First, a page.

Back in January Bryan Caplan analyzed the General Social Survey to look at the average number of sexual partners reported(Caplan, 2015). Here is a chart showing the responses of men:
He said it was unlikely that men were under-reporting their number of sexual partners. Tyler Cowen disagreed, claiming that both men and women understate their number of sexual partners.(Cowen, 2015)
In the comment section of Cowen’s post, the commenter “Anon” pointed to strong evidence that men overstate: a study in the Journal of Sex Research. In the study, men were asked their number of sexual partners in three conditions, one in which they believed lies could be detected, one in which they believed their answers were anonymous, and one in which they believed someone could see their answers. In the first condition, men were most likely to report the lowest number of partners.(Alexander and Fischer, 2003)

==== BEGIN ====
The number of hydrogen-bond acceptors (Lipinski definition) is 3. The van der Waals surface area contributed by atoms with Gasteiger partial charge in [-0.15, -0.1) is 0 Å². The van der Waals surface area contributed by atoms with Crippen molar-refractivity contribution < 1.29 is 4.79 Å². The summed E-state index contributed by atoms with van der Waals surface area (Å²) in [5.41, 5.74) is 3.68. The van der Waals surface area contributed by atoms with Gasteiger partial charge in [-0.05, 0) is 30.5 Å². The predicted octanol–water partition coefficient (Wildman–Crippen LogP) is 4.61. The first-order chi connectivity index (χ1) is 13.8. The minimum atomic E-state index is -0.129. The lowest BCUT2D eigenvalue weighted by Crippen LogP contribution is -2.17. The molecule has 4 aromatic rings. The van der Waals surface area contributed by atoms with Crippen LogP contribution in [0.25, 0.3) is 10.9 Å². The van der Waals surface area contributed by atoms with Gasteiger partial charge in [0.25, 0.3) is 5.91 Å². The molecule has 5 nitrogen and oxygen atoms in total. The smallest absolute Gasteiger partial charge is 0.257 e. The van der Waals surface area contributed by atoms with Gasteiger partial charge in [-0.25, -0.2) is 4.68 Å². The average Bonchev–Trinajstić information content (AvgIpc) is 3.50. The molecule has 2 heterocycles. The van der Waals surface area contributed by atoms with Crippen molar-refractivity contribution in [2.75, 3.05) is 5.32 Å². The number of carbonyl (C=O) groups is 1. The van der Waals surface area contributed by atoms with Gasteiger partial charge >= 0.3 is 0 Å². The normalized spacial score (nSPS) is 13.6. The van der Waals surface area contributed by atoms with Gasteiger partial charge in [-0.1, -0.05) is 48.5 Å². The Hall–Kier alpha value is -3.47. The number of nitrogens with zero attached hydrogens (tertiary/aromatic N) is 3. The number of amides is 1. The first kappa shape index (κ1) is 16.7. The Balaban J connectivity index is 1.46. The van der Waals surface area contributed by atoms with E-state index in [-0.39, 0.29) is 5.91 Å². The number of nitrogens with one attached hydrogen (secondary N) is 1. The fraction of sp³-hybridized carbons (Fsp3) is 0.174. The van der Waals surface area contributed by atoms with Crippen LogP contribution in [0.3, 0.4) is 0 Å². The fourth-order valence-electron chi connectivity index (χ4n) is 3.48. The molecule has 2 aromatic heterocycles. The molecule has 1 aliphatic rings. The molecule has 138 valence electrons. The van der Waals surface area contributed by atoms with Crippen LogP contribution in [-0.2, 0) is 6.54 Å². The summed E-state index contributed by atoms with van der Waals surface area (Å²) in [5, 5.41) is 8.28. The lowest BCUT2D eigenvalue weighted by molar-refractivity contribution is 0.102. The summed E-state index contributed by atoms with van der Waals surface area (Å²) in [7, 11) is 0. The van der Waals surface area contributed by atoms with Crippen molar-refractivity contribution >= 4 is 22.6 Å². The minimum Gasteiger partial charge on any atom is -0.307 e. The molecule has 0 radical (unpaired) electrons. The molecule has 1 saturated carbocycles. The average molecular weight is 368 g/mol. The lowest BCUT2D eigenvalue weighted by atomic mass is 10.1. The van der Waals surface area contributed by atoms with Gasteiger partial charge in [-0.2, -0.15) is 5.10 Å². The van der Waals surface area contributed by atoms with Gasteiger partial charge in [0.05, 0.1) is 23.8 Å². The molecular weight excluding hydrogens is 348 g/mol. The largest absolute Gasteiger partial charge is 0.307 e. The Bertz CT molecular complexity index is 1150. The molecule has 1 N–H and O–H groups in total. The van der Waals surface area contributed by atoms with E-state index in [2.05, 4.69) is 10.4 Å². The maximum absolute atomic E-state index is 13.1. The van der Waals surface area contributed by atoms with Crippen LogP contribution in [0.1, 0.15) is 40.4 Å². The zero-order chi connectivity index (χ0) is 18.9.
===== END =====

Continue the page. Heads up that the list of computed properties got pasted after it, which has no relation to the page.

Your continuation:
The chart above comes from a survey of all male adults, a survey of people in their 40s would be shifted to the right and one in their 20s would be shifted to the left. Yet even if the chart were one of people who were 25 it might be hard for some to believe.
The “hook up culture” does exist, but only a minority of women participate in it. And they participate in it with a minority of men, the 10-20% of men they consider most attractive. People might get the wrong idea because men lie, all the time, about their sexual prowess. They lie on the surveys but are being honest compared to how they lie about their sexual behavior in real life. If one uncritically believed the stories all the stories men tell about “getting lucky” he’d think the average should be seven, for males at age 22.